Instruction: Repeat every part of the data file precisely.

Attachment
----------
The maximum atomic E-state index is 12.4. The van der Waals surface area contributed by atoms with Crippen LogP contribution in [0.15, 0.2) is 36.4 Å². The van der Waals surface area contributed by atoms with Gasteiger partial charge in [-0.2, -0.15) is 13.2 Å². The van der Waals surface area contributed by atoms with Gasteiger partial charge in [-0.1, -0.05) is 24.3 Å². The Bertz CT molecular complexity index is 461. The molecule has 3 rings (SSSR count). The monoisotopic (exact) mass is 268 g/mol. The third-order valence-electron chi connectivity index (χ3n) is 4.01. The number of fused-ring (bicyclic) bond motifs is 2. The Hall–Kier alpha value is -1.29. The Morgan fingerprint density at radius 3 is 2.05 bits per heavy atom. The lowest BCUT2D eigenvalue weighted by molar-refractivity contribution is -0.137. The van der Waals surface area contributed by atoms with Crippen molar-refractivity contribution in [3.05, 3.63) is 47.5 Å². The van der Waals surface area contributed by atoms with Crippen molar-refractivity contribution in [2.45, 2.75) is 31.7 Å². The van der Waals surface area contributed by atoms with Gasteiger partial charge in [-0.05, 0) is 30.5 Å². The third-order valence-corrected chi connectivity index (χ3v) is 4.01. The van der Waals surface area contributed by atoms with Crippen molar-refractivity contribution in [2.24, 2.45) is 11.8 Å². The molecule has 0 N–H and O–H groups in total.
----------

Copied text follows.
The maximum atomic E-state index is 12.4. The van der Waals surface area contributed by atoms with Crippen LogP contribution in [0.15, 0.2) is 36.4 Å². The van der Waals surface area contributed by atoms with Gasteiger partial charge in [-0.2, -0.15) is 13.2 Å². The van der Waals surface area contributed by atoms with Gasteiger partial charge in [-0.1, -0.05) is 24.3 Å². The Bertz CT molecular complexity index is 461. The molecule has 3 rings (SSSR count). The monoisotopic (exact) mass is 268 g/mol. The third-order valence-electron chi connectivity index (χ3n) is 4.01. The number of fused-ring (bicyclic) bond motifs is 2. The Hall–Kier alpha value is -1.29. The Morgan fingerprint density at radius 3 is 2.05 bits per heavy atom. The lowest BCUT2D eigenvalue weighted by molar-refractivity contribution is -0.137. The van der Waals surface area contributed by atoms with Crippen molar-refractivity contribution in [3.05, 3.63) is 47.5 Å². The van der Waals surface area contributed by atoms with Crippen molar-refractivity contribution in [2.45, 2.75) is 31.7 Å². The van der Waals surface area contributed by atoms with Gasteiger partial charge in [-0.05, 0) is 30.5 Å². The third-order valence-corrected chi connectivity index (χ3v) is 4.01. The van der Waals surface area contributed by atoms with Crippen molar-refractivity contribution in [2.24, 2.45) is 11.8 Å². The molecule has 0 N–H and O–H groups in total.